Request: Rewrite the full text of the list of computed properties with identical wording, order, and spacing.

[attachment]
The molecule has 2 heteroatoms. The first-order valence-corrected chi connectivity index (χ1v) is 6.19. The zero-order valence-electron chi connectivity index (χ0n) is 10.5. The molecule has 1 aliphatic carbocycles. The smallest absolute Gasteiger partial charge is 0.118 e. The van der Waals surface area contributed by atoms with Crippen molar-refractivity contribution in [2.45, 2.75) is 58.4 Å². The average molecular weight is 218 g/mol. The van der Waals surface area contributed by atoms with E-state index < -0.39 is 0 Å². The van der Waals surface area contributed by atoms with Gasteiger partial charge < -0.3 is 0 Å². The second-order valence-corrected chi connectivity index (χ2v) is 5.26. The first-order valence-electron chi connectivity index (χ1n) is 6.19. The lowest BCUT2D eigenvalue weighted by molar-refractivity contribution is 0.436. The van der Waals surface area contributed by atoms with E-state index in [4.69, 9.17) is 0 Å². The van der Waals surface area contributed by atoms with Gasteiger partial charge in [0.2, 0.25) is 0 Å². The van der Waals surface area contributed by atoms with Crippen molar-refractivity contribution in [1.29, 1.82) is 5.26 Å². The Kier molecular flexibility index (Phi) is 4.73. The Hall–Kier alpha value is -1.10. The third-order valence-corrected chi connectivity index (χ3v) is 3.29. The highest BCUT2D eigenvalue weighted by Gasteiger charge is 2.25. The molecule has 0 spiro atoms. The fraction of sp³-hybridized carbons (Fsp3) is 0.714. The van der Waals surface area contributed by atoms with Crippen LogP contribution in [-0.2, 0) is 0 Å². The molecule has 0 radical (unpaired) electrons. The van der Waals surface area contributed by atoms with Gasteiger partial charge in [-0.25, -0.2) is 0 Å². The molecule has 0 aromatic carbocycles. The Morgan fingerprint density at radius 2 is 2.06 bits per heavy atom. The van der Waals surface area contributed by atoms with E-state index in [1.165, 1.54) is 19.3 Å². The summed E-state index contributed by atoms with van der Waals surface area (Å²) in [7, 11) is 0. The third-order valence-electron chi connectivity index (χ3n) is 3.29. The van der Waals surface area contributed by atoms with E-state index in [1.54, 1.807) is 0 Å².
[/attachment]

The molecule has 2 heteroatoms. The first-order valence-corrected chi connectivity index (χ1v) is 6.19. The zero-order valence-electron chi connectivity index (χ0n) is 10.5. The molecule has 1 aliphatic carbocycles. The smallest absolute Gasteiger partial charge is 0.118 e. The van der Waals surface area contributed by atoms with Crippen molar-refractivity contribution in [2.45, 2.75) is 58.4 Å². The average molecular weight is 218 g/mol. The van der Waals surface area contributed by atoms with E-state index < -0.39 is 0 Å². The van der Waals surface area contributed by atoms with Gasteiger partial charge < -0.3 is 0 Å². The second-order valence-corrected chi connectivity index (χ2v) is 5.26. The first-order valence-electron chi connectivity index (χ1n) is 6.19. The lowest BCUT2D eigenvalue weighted by molar-refractivity contribution is 0.436. The van der Waals surface area contributed by atoms with E-state index in [4.69, 9.17) is 0 Å². The van der Waals surface area contributed by atoms with Gasteiger partial charge in [0.2, 0.25) is 0 Å². The van der Waals surface area contributed by atoms with Crippen molar-refractivity contribution in [1.29, 1.82) is 5.26 Å². The Kier molecular flexibility index (Phi) is 4.73. The Hall–Kier alpha value is -1.10. The third-order valence-corrected chi connectivity index (χ3v) is 3.29. The highest BCUT2D eigenvalue weighted by Gasteiger charge is 2.25. The molecule has 0 spiro atoms. The fraction of sp³-hybridized carbons (Fsp3) is 0.714. The van der Waals surface area contributed by atoms with Crippen LogP contribution in [-0.2, 0) is 0 Å². The molecule has 0 radical (unpaired) electrons. The van der Waals surface area contributed by atoms with Gasteiger partial charge in [-0.25, -0.2) is 0 Å². The molecule has 0 aromatic carbocycles. The Morgan fingerprint density at radius 2 is 2.06 bits per heavy atom. The van der Waals surface area contributed by atoms with E-state index in [1.165, 1.54) is 19.3 Å². The summed E-state index contributed by atoms with van der Waals surface area (Å²) in [7, 11) is 0. The third-order valence-electron chi connectivity index (χ3n) is 3.29. The van der Waals surface area contributed by atoms with E-state index in [1.54, 1.807) is 0 Å².